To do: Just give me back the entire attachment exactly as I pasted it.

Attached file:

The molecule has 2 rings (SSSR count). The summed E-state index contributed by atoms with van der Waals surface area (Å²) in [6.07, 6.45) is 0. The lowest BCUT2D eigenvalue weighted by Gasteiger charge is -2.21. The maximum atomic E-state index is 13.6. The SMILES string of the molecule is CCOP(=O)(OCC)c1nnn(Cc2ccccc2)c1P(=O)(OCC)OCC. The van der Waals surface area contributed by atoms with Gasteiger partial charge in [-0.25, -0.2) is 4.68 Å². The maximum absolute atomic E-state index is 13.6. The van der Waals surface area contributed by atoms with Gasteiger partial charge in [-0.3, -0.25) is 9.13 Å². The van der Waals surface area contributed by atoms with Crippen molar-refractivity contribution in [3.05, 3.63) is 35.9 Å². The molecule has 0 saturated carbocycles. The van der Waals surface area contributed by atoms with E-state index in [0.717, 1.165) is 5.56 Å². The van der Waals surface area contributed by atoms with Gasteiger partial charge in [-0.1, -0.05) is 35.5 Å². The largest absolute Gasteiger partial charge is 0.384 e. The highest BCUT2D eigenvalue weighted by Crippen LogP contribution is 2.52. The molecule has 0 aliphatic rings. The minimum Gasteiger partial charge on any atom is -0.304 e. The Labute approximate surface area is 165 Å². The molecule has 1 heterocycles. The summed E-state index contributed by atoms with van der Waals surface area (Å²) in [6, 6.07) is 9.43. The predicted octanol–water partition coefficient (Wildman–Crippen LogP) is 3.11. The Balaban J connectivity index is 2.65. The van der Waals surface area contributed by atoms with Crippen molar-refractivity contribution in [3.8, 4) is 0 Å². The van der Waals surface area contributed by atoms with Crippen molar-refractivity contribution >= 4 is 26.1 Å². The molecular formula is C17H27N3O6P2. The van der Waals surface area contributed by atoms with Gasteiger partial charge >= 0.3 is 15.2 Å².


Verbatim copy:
The molecule has 2 rings (SSSR count). The summed E-state index contributed by atoms with van der Waals surface area (Å²) in [6.07, 6.45) is 0. The lowest BCUT2D eigenvalue weighted by Gasteiger charge is -2.21. The maximum atomic E-state index is 13.6. The SMILES string of the molecule is CCOP(=O)(OCC)c1nnn(Cc2ccccc2)c1P(=O)(OCC)OCC. The van der Waals surface area contributed by atoms with Gasteiger partial charge in [-0.25, -0.2) is 4.68 Å². The maximum absolute atomic E-state index is 13.6. The van der Waals surface area contributed by atoms with Gasteiger partial charge in [-0.3, -0.25) is 9.13 Å². The van der Waals surface area contributed by atoms with Crippen molar-refractivity contribution in [3.05, 3.63) is 35.9 Å². The molecule has 0 saturated carbocycles. The van der Waals surface area contributed by atoms with E-state index in [0.717, 1.165) is 5.56 Å². The van der Waals surface area contributed by atoms with Gasteiger partial charge in [-0.1, -0.05) is 35.5 Å². The largest absolute Gasteiger partial charge is 0.384 e. The highest BCUT2D eigenvalue weighted by Crippen LogP contribution is 2.52. The molecule has 0 aliphatic rings. The minimum Gasteiger partial charge on any atom is -0.304 e. The Labute approximate surface area is 165 Å². The molecule has 1 heterocycles. The summed E-state index contributed by atoms with van der Waals surface area (Å²) in [6, 6.07) is 9.43. The predicted octanol–water partition coefficient (Wildman–Crippen LogP) is 3.11. The Balaban J connectivity index is 2.65. The van der Waals surface area contributed by atoms with Crippen molar-refractivity contribution in [3.8, 4) is 0 Å². The van der Waals surface area contributed by atoms with Crippen molar-refractivity contribution >= 4 is 26.1 Å². The molecular formula is C17H27N3O6P2. The van der Waals surface area contributed by atoms with Gasteiger partial charge >= 0.3 is 15.2 Å².